No agreement over burial plans as the hunt goes on for hated son
Donald Macintyre writes political sketches for The Independent, having been Jerusalem correspondent since 2004, covering Israel and the Occupied Territories, as well as travelling for the paper to Iraq, Turkey, Jordan, Libya and Egypt. As Political Editor and then Chief Political Commentator, he previously covered the John Major and early Tony Blair era. He has written for the Daily Express, Sunday Times, Times and Sunday Telegraph, and Sunday Correspondent. He is the author of Mandelson and the Making of New Labour (2000).
Saturday 22 October 2011
Muammar Gaddafi’s body lay in a refrigerated meat store yesterday as wrangles over his burial cast a shadow over plans by Libya’s new leaders for a formal announcement today of the country’s liberation in the aftermath of the dictator’s death.
An official of the National Transitional Council (NTC) told Reuters, which reported that a bullet wound was visible through the corpse’s curly hair, that the military and political leadership had not yet agreed whether Gaddafi should be buried in Misrata, Sirte, or elsewhere.
Some interim officials were also said to be in talks with Gaddafi’s own tribe about the possibility that the clan would arrange a secret burial to avoid his grave becoming a shrine for loyalists in the future. The body was taken to Misrata from Sirte where the dictator was killed, in increasingly disputed circumstances, on Thursday.
Showing the bare-torsoed body, lying on a mattress inside the metal-lined cold-store yesterday, a local commander, Addul-Salam Eleiwa, said: "He will get his rights, like any Muslim. His body will be washed and treated with dignity. I expect he will be buried in a Muslim cemetery within 24 hours." But interim Oil Minister, Ali Tarhouni, said he proposed delaying the burial for several days to dispel any doubts the dictator was dead. Dozens of people, many with mobile phone cameras, filed in to see it for themselves.
Meanwhile, the fate of Saif al-Islam, the dictator’s best known son, was unclear with a spate of serially conflicting reports, including that he was on his way to neighbouring Niger in a convoy of three armoured vehicles to escape the NTC forces which overran Sirte on Thursday and killed his father.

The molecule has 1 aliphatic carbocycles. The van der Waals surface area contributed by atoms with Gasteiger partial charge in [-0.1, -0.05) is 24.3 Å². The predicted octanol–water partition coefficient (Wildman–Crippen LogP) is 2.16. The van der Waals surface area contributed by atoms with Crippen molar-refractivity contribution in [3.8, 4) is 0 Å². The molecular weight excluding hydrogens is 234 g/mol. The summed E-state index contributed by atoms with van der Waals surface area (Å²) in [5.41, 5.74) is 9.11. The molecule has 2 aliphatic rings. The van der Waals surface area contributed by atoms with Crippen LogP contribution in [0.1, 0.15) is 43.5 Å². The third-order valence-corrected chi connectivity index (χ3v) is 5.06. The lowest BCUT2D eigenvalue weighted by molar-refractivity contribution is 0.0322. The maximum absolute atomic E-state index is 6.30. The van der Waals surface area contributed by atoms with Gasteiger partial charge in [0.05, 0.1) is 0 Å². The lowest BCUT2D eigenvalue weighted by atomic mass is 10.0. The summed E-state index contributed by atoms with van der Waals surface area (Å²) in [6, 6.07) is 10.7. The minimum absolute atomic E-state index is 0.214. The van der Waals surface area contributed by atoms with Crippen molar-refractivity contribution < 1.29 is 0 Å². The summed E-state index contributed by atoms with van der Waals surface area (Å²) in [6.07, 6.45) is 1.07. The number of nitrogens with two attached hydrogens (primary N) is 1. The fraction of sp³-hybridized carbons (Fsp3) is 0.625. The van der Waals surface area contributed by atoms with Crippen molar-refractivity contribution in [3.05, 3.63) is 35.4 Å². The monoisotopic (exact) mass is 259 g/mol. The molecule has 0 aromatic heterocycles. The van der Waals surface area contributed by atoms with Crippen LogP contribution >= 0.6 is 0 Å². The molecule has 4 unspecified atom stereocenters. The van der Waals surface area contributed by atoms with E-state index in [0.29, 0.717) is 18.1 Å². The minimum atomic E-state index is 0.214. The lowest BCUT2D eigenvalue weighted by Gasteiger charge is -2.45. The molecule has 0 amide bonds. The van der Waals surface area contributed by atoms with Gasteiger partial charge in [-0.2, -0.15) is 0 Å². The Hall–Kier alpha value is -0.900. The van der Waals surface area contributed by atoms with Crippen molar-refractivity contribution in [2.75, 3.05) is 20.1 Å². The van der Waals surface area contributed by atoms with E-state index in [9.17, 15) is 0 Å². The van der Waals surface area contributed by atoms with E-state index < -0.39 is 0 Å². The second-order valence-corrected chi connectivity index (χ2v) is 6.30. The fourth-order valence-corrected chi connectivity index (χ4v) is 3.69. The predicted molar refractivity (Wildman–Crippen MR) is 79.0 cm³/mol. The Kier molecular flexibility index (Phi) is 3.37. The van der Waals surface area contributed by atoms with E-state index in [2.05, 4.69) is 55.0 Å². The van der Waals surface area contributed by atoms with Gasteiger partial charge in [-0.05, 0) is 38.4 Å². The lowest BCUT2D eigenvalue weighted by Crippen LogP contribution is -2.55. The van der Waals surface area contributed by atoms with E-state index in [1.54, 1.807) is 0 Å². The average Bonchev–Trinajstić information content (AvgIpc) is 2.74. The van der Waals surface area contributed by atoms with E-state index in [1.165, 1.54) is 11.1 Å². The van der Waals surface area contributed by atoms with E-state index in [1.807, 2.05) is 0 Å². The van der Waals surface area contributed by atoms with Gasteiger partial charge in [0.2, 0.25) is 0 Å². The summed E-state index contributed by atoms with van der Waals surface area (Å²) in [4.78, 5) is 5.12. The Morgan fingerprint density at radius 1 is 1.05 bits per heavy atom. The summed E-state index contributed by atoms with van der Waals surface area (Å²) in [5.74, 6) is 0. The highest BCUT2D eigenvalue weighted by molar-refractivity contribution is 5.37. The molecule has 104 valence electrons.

Abdul Majid Mlegta, a senior military commander, told Reuters that Gaddafi’s former security chief and brother in law Abdulla El-Senussi, believed to be already hiding in Niger had been trying to organize safe passage of the dictator’s entourage from Sirte to Niger in recent days. “We are searching for him [Saif al-Islam]. The fighters in the region are on full alert," Mr Mlegta said.
The argument over the burial did little dent to mood the popular mood of euphoria at Gaddafi’s death, with celebrations continuing into yesterday’s early hours. The NTC is expected formally to announce the final “liberation” of the country in an announcement in Benghazi today.
As US Secretary of State Hillary Clinton said Gaddafi’s death marked the start of a "new era" for the country. Nato's top commander Admiral Jim Stavridis, announced he was recommending to the Organisation’s meeting in Brussels an end to its military mission in Libya, adding it was “a good day for Nato, a great day for the people of Libya.”
But there were further calls abroad for the details of Gaddafi’s death to be investigated. The interim prime minister Mahmoud Jibril’s explanation that he was caught in “crossfire” after being dragged, still clearly alive, from a drainage culvert, appeared at variance with video footage. This showed him being beaten while demanding legal rights and suggested he may have simply been shot in a summary execution.
Claudio Cordone of Amnesty International said that if Gaddafi was killed after his capture it would be a “war crime” and said the interim leadership was obliged to apply the same standards, “even to those who categorically denied it to others.”
Meanwhile Russia condemned the attack by Nato forces, which US officials acknowledged had involved one of its drones, on the convoy in which the dictator was travelling before he fled into his temporary hiding place. Serge Lavrov, the foreign minister said the attack did not conform to Nato’s mandate because “civilian life was not in danger” from the convoy.
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